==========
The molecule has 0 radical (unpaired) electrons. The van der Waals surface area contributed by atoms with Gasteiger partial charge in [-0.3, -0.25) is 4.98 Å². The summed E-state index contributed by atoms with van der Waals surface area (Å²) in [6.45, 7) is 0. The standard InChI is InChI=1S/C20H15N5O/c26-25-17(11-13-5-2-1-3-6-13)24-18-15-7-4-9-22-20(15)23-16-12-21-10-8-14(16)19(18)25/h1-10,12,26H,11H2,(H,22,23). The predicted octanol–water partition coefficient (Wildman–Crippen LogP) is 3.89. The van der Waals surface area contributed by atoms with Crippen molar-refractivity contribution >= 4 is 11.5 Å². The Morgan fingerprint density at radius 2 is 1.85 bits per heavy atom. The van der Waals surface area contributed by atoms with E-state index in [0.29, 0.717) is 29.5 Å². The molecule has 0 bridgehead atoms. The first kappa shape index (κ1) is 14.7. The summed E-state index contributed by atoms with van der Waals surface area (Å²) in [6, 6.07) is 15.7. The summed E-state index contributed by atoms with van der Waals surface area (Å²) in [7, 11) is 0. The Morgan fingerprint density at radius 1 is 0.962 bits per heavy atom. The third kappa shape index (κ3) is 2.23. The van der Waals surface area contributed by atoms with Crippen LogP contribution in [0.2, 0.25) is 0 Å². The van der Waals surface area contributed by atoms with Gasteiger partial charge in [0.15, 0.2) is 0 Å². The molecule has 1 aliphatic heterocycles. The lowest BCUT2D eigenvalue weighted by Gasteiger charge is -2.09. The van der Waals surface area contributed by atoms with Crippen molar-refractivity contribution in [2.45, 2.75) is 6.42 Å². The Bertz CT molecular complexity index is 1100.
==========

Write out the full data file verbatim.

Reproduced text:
The molecule has 0 radical (unpaired) electrons. The van der Waals surface area contributed by atoms with Gasteiger partial charge in [-0.3, -0.25) is 4.98 Å². The summed E-state index contributed by atoms with van der Waals surface area (Å²) in [6.45, 7) is 0. The standard InChI is InChI=1S/C20H15N5O/c26-25-17(11-13-5-2-1-3-6-13)24-18-15-7-4-9-22-20(15)23-16-12-21-10-8-14(16)19(18)25/h1-10,12,26H,11H2,(H,22,23). The predicted octanol–water partition coefficient (Wildman–Crippen LogP) is 3.89. The van der Waals surface area contributed by atoms with Crippen molar-refractivity contribution >= 4 is 11.5 Å². The Morgan fingerprint density at radius 2 is 1.85 bits per heavy atom. The van der Waals surface area contributed by atoms with E-state index in [0.29, 0.717) is 29.5 Å². The molecule has 0 bridgehead atoms. The first kappa shape index (κ1) is 14.7. The summed E-state index contributed by atoms with van der Waals surface area (Å²) in [6, 6.07) is 15.7. The summed E-state index contributed by atoms with van der Waals surface area (Å²) in [7, 11) is 0. The Morgan fingerprint density at radius 1 is 0.962 bits per heavy atom. The third kappa shape index (κ3) is 2.23. The van der Waals surface area contributed by atoms with Crippen LogP contribution in [0.2, 0.25) is 0 Å². The van der Waals surface area contributed by atoms with Gasteiger partial charge in [0.15, 0.2) is 0 Å². The molecule has 1 aliphatic heterocycles. The lowest BCUT2D eigenvalue weighted by Gasteiger charge is -2.09. The van der Waals surface area contributed by atoms with Crippen molar-refractivity contribution in [2.45, 2.75) is 6.42 Å². The Bertz CT molecular complexity index is 1100.